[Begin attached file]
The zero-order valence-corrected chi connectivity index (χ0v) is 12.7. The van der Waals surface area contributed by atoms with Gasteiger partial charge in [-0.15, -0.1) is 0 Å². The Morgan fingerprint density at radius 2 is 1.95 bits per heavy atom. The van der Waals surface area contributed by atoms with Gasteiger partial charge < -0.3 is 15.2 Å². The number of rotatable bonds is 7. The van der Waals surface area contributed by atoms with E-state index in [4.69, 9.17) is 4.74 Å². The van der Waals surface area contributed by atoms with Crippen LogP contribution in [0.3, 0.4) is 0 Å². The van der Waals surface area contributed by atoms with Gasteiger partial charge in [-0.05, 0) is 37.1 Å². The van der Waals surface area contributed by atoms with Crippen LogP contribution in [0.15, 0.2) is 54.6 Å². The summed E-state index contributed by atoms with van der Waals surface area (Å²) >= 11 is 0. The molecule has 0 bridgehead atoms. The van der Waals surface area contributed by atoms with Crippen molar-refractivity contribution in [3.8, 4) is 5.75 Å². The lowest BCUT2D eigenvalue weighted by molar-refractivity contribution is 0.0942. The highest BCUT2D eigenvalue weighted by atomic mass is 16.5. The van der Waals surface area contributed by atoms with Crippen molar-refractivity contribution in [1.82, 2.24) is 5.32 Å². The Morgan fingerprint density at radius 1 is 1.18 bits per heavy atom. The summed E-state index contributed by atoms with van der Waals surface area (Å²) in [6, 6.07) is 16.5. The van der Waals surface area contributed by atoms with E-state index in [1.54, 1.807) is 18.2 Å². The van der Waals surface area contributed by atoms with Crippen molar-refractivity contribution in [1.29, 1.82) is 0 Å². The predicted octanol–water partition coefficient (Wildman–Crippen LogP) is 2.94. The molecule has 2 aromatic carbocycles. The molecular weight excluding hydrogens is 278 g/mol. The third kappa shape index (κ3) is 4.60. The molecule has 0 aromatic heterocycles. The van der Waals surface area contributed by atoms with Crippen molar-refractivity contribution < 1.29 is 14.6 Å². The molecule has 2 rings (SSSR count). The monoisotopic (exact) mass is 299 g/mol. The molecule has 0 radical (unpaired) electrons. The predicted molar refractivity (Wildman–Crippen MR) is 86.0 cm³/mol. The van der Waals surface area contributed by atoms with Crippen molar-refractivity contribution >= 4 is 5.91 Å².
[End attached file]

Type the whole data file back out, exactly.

The zero-order valence-corrected chi connectivity index (χ0v) is 12.7. The van der Waals surface area contributed by atoms with Gasteiger partial charge in [-0.15, -0.1) is 0 Å². The Morgan fingerprint density at radius 2 is 1.95 bits per heavy atom. The van der Waals surface area contributed by atoms with Gasteiger partial charge < -0.3 is 15.2 Å². The number of rotatable bonds is 7. The van der Waals surface area contributed by atoms with E-state index in [4.69, 9.17) is 4.74 Å². The van der Waals surface area contributed by atoms with Crippen LogP contribution in [0.3, 0.4) is 0 Å². The van der Waals surface area contributed by atoms with Gasteiger partial charge in [-0.05, 0) is 37.1 Å². The van der Waals surface area contributed by atoms with Crippen LogP contribution in [0.15, 0.2) is 54.6 Å². The summed E-state index contributed by atoms with van der Waals surface area (Å²) >= 11 is 0. The molecule has 0 bridgehead atoms. The van der Waals surface area contributed by atoms with Crippen molar-refractivity contribution in [3.8, 4) is 5.75 Å². The lowest BCUT2D eigenvalue weighted by molar-refractivity contribution is 0.0942. The highest BCUT2D eigenvalue weighted by atomic mass is 16.5. The van der Waals surface area contributed by atoms with Crippen molar-refractivity contribution in [1.82, 2.24) is 5.32 Å². The Morgan fingerprint density at radius 1 is 1.18 bits per heavy atom. The summed E-state index contributed by atoms with van der Waals surface area (Å²) in [6, 6.07) is 16.5. The van der Waals surface area contributed by atoms with E-state index in [1.54, 1.807) is 18.2 Å². The van der Waals surface area contributed by atoms with Crippen molar-refractivity contribution in [1.29, 1.82) is 0 Å². The predicted octanol–water partition coefficient (Wildman–Crippen LogP) is 2.94. The molecule has 2 aromatic carbocycles. The molecular weight excluding hydrogens is 278 g/mol. The third kappa shape index (κ3) is 4.60. The molecule has 0 aromatic heterocycles. The van der Waals surface area contributed by atoms with Crippen molar-refractivity contribution < 1.29 is 14.6 Å². The molecule has 2 rings (SSSR count). The monoisotopic (exact) mass is 299 g/mol. The molecule has 0 radical (unpaired) electrons. The predicted molar refractivity (Wildman–Crippen MR) is 86.0 cm³/mol. The van der Waals surface area contributed by atoms with Crippen molar-refractivity contribution >= 4 is 5.91 Å².